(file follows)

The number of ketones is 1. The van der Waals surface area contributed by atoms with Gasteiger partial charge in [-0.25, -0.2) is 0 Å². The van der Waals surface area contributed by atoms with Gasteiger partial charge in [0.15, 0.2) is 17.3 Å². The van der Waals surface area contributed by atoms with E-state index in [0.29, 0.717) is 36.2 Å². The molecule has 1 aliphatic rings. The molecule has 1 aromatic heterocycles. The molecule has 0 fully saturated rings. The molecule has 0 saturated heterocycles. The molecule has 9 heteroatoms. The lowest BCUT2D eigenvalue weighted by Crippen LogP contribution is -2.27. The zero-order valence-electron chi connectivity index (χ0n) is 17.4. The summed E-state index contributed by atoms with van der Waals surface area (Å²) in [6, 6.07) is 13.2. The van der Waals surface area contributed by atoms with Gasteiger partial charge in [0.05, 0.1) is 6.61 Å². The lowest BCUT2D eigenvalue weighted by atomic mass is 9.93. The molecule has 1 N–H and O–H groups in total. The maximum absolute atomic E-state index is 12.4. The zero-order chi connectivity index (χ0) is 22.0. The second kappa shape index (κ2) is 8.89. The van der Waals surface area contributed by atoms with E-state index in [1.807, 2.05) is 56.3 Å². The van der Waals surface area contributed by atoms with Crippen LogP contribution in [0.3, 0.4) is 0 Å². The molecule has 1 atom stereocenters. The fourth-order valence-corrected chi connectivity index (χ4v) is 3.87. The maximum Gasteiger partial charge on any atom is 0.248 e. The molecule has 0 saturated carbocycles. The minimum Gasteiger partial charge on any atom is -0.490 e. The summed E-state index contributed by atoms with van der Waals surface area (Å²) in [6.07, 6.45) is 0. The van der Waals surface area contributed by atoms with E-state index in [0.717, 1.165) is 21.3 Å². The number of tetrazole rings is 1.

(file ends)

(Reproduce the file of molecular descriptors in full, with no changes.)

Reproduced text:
The number of ketones is 1. The van der Waals surface area contributed by atoms with Gasteiger partial charge in [-0.25, -0.2) is 0 Å². The van der Waals surface area contributed by atoms with Gasteiger partial charge in [0.15, 0.2) is 17.3 Å². The van der Waals surface area contributed by atoms with E-state index in [0.29, 0.717) is 36.2 Å². The molecule has 1 aliphatic rings. The molecule has 1 aromatic heterocycles. The molecule has 0 fully saturated rings. The molecule has 0 saturated heterocycles. The molecule has 9 heteroatoms. The lowest BCUT2D eigenvalue weighted by Crippen LogP contribution is -2.27. The zero-order valence-electron chi connectivity index (χ0n) is 17.4. The summed E-state index contributed by atoms with van der Waals surface area (Å²) in [6, 6.07) is 13.2. The van der Waals surface area contributed by atoms with Gasteiger partial charge in [0.05, 0.1) is 6.61 Å². The lowest BCUT2D eigenvalue weighted by atomic mass is 9.93. The molecule has 1 N–H and O–H groups in total. The maximum absolute atomic E-state index is 12.4. The zero-order chi connectivity index (χ0) is 22.0. The second kappa shape index (κ2) is 8.89. The van der Waals surface area contributed by atoms with E-state index in [1.807, 2.05) is 56.3 Å². The van der Waals surface area contributed by atoms with Crippen LogP contribution in [0.3, 0.4) is 0 Å². The molecule has 1 atom stereocenters. The fourth-order valence-corrected chi connectivity index (χ4v) is 3.87. The maximum Gasteiger partial charge on any atom is 0.248 e. The molecule has 0 saturated carbocycles. The minimum Gasteiger partial charge on any atom is -0.490 e. The summed E-state index contributed by atoms with van der Waals surface area (Å²) in [6.07, 6.45) is 0. The van der Waals surface area contributed by atoms with E-state index in [0.717, 1.165) is 21.3 Å². The number of tetrazole rings is 1.